Kitingou village located in Pladama-Ouaka commune at 43 km of Bambari was part of the area most affected by the various and repetitive security crisis in the sub-prefecture of Bambari. Agricultural activities had stopped and most of people in the village were unable to have quality seeds and yet they have available and cultivable area. This has resulted into reduction of adequate food in vulnerable households.
Leonard, 48, head of household, is one out of 86 project participants living in Kitingou village. He lost his wife during the military-political conflict 2014. He is currently alone taking care of five children. The oldest child is in secondary four, and others live with him attending local schools when security allows. He has received five consecutive cash and additional cash to buy seeds. The eldest is in the fourth year of secondary school, and the others live with him attending local schools when security permits. He has received five consecutive cash grants and additional cash to buy seeds.
"I had lost hope, my dignity and I used everything I had to take care of my five children after my wife died. I remember my children going to bed hungry because there was nothing to eat at home. I thought I would die with my children in the second security crisis in 2020. But thanks to World Vision's intervention with cash and agricultural inputs, I was able to rebuild myself and overcome my worries about having enough money to buy food and restart my farming activities," he says.
Leonard restarted his farming activities and took care of his family with the seed money while waiting for the harvest. He has cultivated a total area of one hectare on which he has used 0.75 hectares to grow maize with groundnuts in the development phase and 0.25 hectares of paddy in the growth phase. "I hope that the money I will earn after the sale will enable me to support my son in his studies and to take care of his younger brothers and sisters who are in primary schools in our village," Leonard says. He wants to set aside a large quantity of seed to enable him to increase the size of his land for the next farming season.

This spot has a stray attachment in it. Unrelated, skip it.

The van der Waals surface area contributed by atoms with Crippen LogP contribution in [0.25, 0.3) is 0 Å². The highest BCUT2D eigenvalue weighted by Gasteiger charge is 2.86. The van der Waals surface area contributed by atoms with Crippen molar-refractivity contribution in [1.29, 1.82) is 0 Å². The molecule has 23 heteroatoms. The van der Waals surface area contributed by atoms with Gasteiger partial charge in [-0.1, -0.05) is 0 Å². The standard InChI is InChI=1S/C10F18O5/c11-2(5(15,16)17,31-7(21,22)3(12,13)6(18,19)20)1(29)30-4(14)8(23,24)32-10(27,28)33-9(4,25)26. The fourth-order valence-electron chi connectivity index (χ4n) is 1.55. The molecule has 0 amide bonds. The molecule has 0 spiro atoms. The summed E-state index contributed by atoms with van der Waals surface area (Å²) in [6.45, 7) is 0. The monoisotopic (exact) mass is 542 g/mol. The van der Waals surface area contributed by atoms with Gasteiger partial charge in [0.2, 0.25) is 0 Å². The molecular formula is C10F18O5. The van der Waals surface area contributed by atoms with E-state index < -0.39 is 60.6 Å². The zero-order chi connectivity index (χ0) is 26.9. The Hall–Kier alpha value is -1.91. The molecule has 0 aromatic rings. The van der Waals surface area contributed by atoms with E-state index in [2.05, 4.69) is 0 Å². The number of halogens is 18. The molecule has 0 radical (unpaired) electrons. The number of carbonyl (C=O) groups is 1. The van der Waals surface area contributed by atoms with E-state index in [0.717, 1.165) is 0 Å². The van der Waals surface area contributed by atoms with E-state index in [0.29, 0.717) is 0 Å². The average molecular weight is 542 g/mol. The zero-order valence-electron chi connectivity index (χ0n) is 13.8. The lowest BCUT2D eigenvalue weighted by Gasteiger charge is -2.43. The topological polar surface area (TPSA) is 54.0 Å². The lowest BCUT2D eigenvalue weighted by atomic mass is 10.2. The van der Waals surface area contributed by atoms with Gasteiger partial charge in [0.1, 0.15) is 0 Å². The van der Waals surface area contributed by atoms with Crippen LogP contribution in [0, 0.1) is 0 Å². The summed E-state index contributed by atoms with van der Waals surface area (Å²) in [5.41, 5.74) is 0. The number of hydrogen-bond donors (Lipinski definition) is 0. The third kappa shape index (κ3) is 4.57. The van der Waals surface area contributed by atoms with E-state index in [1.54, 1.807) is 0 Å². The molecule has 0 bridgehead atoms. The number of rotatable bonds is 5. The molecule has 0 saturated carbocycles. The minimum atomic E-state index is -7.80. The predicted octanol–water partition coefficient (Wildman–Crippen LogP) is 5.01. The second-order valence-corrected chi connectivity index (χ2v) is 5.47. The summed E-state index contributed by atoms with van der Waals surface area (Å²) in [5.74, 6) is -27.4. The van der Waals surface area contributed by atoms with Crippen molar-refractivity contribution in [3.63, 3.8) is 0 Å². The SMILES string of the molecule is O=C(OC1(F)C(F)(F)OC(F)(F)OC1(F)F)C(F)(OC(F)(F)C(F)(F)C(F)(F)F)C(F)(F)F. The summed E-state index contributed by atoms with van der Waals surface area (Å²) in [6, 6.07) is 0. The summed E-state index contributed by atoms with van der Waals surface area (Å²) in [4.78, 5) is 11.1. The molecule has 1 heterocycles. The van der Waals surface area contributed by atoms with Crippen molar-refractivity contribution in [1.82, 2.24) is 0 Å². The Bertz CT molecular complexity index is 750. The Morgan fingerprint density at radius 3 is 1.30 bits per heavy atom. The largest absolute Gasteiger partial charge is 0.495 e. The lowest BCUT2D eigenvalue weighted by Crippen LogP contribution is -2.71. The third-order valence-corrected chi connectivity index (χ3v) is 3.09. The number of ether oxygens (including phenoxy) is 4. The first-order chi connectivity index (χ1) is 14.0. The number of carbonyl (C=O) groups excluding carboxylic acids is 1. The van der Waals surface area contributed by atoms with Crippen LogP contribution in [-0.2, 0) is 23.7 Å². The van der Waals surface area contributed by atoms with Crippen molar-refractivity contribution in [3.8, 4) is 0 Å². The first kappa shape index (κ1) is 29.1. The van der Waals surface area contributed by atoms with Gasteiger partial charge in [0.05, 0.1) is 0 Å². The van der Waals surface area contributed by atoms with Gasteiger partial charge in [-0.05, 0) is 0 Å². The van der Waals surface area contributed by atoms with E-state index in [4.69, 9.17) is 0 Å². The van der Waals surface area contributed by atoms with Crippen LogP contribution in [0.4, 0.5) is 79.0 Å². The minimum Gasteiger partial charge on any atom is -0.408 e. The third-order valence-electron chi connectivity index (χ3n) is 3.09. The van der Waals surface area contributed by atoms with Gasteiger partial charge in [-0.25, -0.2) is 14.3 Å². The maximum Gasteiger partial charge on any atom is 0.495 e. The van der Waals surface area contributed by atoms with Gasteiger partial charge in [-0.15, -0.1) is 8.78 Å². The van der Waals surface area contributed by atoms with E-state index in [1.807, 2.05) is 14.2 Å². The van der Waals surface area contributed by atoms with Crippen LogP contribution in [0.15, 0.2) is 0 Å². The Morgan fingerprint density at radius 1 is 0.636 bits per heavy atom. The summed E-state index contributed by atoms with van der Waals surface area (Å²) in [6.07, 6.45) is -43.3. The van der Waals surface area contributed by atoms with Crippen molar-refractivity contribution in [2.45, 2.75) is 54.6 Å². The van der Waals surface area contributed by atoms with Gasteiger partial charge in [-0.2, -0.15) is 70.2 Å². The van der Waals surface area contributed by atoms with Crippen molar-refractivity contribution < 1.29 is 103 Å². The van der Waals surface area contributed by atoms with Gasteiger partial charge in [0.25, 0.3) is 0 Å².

Leonard concludes by saying: "I know that my two little girls would have suffered a lot of malnutrition if they had not been fed during the security crisis - it has been a long time since I have had adequate food and I did not know how to deal with this situation. Two of my sister's children already died last year. I could not bear to lose mine. Now my neighbors have all planted crops and we are expecting a good harvest and we know that this will help us even after the project ends."
This support to Leonard, his children and 4,159 other families is made possible through the USAID-funded Emergency Food Security Programme implemented by World Vision.
This success story is made possible by the generous support of the American people through the United States Agency for International Development (USAID). The contents are the responsibility of World Vision and do not necessarily reflect the views of USAID or the United States Government.